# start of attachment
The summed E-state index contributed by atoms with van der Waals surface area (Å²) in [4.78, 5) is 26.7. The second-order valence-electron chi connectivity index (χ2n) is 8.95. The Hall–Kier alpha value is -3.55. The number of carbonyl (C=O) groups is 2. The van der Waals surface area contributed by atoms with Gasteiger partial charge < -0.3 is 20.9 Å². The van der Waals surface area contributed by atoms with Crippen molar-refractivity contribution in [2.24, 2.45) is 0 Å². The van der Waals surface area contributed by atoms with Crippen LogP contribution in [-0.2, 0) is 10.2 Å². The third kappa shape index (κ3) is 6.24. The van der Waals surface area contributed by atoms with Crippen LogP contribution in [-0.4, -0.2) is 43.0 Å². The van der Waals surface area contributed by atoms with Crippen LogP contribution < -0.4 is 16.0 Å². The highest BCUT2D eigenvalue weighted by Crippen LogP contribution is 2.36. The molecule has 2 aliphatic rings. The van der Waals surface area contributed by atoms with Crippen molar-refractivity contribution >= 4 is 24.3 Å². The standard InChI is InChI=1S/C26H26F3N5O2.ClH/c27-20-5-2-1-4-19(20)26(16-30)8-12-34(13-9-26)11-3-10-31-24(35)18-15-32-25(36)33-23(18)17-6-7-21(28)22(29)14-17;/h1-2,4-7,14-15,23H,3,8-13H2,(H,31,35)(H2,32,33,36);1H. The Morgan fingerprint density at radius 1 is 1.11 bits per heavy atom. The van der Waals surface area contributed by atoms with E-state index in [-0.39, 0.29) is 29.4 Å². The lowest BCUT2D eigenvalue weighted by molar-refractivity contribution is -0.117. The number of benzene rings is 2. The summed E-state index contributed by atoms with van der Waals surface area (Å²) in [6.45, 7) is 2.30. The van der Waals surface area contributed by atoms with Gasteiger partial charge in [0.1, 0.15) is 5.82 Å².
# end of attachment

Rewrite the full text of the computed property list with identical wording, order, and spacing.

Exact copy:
The summed E-state index contributed by atoms with van der Waals surface area (Å²) in [4.78, 5) is 26.7. The second-order valence-electron chi connectivity index (χ2n) is 8.95. The Hall–Kier alpha value is -3.55. The number of carbonyl (C=O) groups is 2. The van der Waals surface area contributed by atoms with Gasteiger partial charge < -0.3 is 20.9 Å². The van der Waals surface area contributed by atoms with Crippen molar-refractivity contribution in [2.24, 2.45) is 0 Å². The van der Waals surface area contributed by atoms with Crippen LogP contribution in [-0.2, 0) is 10.2 Å². The third kappa shape index (κ3) is 6.24. The van der Waals surface area contributed by atoms with Crippen LogP contribution in [-0.4, -0.2) is 43.0 Å². The van der Waals surface area contributed by atoms with Crippen LogP contribution < -0.4 is 16.0 Å². The highest BCUT2D eigenvalue weighted by Crippen LogP contribution is 2.36. The molecule has 2 aliphatic rings. The van der Waals surface area contributed by atoms with Crippen molar-refractivity contribution >= 4 is 24.3 Å². The standard InChI is InChI=1S/C26H26F3N5O2.ClH/c27-20-5-2-1-4-19(20)26(16-30)8-12-34(13-9-26)11-3-10-31-24(35)18-15-32-25(36)33-23(18)17-6-7-21(28)22(29)14-17;/h1-2,4-7,14-15,23H,3,8-13H2,(H,31,35)(H2,32,33,36);1H. The Morgan fingerprint density at radius 1 is 1.11 bits per heavy atom. The van der Waals surface area contributed by atoms with E-state index in [-0.39, 0.29) is 29.4 Å². The lowest BCUT2D eigenvalue weighted by molar-refractivity contribution is -0.117. The number of benzene rings is 2. The summed E-state index contributed by atoms with van der Waals surface area (Å²) in [6.45, 7) is 2.30. The van der Waals surface area contributed by atoms with Gasteiger partial charge in [0.1, 0.15) is 5.82 Å².